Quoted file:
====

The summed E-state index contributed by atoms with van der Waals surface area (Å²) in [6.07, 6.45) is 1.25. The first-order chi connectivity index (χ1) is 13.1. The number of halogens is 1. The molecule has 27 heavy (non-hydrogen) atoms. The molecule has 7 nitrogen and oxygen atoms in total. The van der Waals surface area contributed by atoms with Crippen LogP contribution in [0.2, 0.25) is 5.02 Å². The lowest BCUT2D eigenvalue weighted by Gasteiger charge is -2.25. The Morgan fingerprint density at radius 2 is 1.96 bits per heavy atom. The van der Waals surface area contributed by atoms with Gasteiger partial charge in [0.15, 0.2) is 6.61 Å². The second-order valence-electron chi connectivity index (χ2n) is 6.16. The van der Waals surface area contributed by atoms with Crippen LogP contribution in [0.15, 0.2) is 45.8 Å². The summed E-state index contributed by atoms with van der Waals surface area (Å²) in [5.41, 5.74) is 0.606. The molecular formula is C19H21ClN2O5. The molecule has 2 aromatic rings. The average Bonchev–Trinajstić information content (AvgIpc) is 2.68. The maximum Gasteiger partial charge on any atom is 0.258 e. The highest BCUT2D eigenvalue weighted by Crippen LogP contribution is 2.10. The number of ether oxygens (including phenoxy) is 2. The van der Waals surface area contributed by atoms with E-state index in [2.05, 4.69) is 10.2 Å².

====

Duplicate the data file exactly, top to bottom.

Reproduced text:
The summed E-state index contributed by atoms with van der Waals surface area (Å²) in [6.07, 6.45) is 1.25. The first-order chi connectivity index (χ1) is 13.1. The number of halogens is 1. The molecule has 27 heavy (non-hydrogen) atoms. The molecule has 7 nitrogen and oxygen atoms in total. The van der Waals surface area contributed by atoms with Crippen LogP contribution in [0.2, 0.25) is 5.02 Å². The lowest BCUT2D eigenvalue weighted by Gasteiger charge is -2.25. The Morgan fingerprint density at radius 2 is 1.96 bits per heavy atom. The van der Waals surface area contributed by atoms with Gasteiger partial charge in [0.15, 0.2) is 6.61 Å². The second-order valence-electron chi connectivity index (χ2n) is 6.16. The van der Waals surface area contributed by atoms with Crippen LogP contribution in [0.15, 0.2) is 45.8 Å². The summed E-state index contributed by atoms with van der Waals surface area (Å²) in [5.41, 5.74) is 0.606. The molecular formula is C19H21ClN2O5. The molecule has 2 aromatic rings. The average Bonchev–Trinajstić information content (AvgIpc) is 2.68. The maximum Gasteiger partial charge on any atom is 0.258 e. The highest BCUT2D eigenvalue weighted by Crippen LogP contribution is 2.10. The number of ether oxygens (including phenoxy) is 2. The van der Waals surface area contributed by atoms with E-state index in [2.05, 4.69) is 10.2 Å².